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New Travel Study Program Takes BYUH Students to Church History Sites

Students from Brigham Young University–Hawaii recently embarked on the newly established Church History Travel Study Program. The program is an all-expenses-paid tour that visits dozens of historically significant sites for The Church of Jesus Christ of Latter-day Saints. With over eight central locations visited across multiple states, the trip is considered a once-in-a-lifetime venture students claim they would never have been able to undergo without acceptance into the program. Visiting these meaningful locations left a lasting impact on the students and faculty involved.

Preparation for the journey began last year when students were invited to apply for the Church History Travel Study Program, a pioneering initiative at BYU–Hawaii. Upon acceptance into the program, students enrolled in specific courses for the Spring 2023 Semester: Religion 390R, History 333, and English 315. Professor Jared Marcum, one of the faculty members accompanying the students, explained how the coursework for the classes was designed to amplify students' experiences on the trip.

A group of 20 students and three faculty chaperones standing inside an LDS visitor's center with a Christ statue in the background.
Photo by Vaea Enos

Gaining a deeper understanding of the early Latter-day Saints made the visit to the church site all the more special. Marcum shared, "Telling stories of the restoration where it happened adds power to the event. It also deepens one's testimony of the restoration." He added that students were tasked with evaluating the telling of history in the critiquing history course, which encouraged them to contemplate how the stories had been recorded and conveyed. As a culmination of their experiences, students completed an evaluation of one of the sites at the end of the semester. Altogether, the semester courses and the trip itself provided an all-encompassing experience.

After weeks of preparation and anticipation, an expedition group composed of 20 students and three faculty chaperones set out on their pilgrimage. Their first stop? Harmony, Pennsylvania. The company then moved along the upper East Coast, stopping at places like the Smith Family Farm, the Sacred Grove, Hill Cummorah, and other Church sites near or in Palmyra, New York. While visiting these locations, many students shared how they felt more connected to early Latter-day Saints after seeing the places they had read so much about.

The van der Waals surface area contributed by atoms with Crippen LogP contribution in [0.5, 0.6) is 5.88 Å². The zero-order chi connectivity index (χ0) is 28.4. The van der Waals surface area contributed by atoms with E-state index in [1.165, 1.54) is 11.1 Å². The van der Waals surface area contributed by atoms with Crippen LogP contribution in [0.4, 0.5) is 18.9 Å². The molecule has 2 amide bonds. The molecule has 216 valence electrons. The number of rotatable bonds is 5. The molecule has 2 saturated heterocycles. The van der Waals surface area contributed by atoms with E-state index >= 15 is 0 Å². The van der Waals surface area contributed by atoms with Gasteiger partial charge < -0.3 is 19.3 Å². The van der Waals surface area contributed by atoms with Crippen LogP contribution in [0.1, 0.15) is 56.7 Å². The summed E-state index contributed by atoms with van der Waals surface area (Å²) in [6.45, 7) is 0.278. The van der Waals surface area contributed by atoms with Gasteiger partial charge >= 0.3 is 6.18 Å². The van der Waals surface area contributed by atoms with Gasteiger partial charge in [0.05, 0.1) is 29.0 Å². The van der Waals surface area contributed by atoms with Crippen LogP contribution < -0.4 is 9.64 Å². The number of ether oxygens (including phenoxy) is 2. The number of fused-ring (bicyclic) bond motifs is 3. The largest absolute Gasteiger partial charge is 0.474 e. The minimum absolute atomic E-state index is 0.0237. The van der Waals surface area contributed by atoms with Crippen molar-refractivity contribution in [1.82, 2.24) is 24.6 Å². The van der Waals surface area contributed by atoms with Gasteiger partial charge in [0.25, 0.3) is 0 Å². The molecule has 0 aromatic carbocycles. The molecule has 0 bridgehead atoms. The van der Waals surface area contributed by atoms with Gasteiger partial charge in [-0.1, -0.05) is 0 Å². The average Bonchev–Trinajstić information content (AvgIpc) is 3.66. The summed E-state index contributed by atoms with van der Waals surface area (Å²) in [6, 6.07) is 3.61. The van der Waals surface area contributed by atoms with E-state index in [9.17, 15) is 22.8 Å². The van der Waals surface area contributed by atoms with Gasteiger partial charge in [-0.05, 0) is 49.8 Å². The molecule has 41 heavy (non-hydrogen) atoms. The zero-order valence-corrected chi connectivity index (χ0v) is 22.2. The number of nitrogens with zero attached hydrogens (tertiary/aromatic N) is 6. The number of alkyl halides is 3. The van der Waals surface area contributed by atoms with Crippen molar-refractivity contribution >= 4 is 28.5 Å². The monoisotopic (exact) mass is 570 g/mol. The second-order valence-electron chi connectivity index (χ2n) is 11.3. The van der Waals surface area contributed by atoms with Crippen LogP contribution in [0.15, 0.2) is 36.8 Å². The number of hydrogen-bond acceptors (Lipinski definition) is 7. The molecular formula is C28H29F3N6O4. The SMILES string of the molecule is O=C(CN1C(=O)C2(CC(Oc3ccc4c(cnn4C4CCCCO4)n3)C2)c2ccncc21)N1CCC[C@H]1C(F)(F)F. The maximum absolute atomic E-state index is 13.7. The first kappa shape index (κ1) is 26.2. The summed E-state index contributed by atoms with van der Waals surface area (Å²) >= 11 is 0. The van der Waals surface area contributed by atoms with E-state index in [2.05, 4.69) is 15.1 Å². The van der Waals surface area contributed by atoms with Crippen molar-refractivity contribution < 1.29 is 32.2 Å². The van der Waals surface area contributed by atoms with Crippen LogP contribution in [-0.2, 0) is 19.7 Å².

Four students standing around a sign that reads, "Far West Temple Site, The Church of Jesus Christ of Latter-day Saints."
Photo by Vaea Enos

Another trip highlight was interacting with the history site volunteers, many of whom went out of their way to accommodate the group. When missionaries in Nauvoo heard about the class coming, they performed little gestures to welcome and help the students. Marcum shares an experience when Illinois Historic Sites President Craig Dalton gave their party a personal tour of the sites. It was a sacred moment for students who got to walk through Carthage Jail after regular tour hours, creating a more reverent environment ideal for deep reflection. Similarly, President Ronald Scott Forsyth, Missouri Historic Sites President, rode in their tour bus and pointed out particular areas, giving his account of the history, making it a unique experience.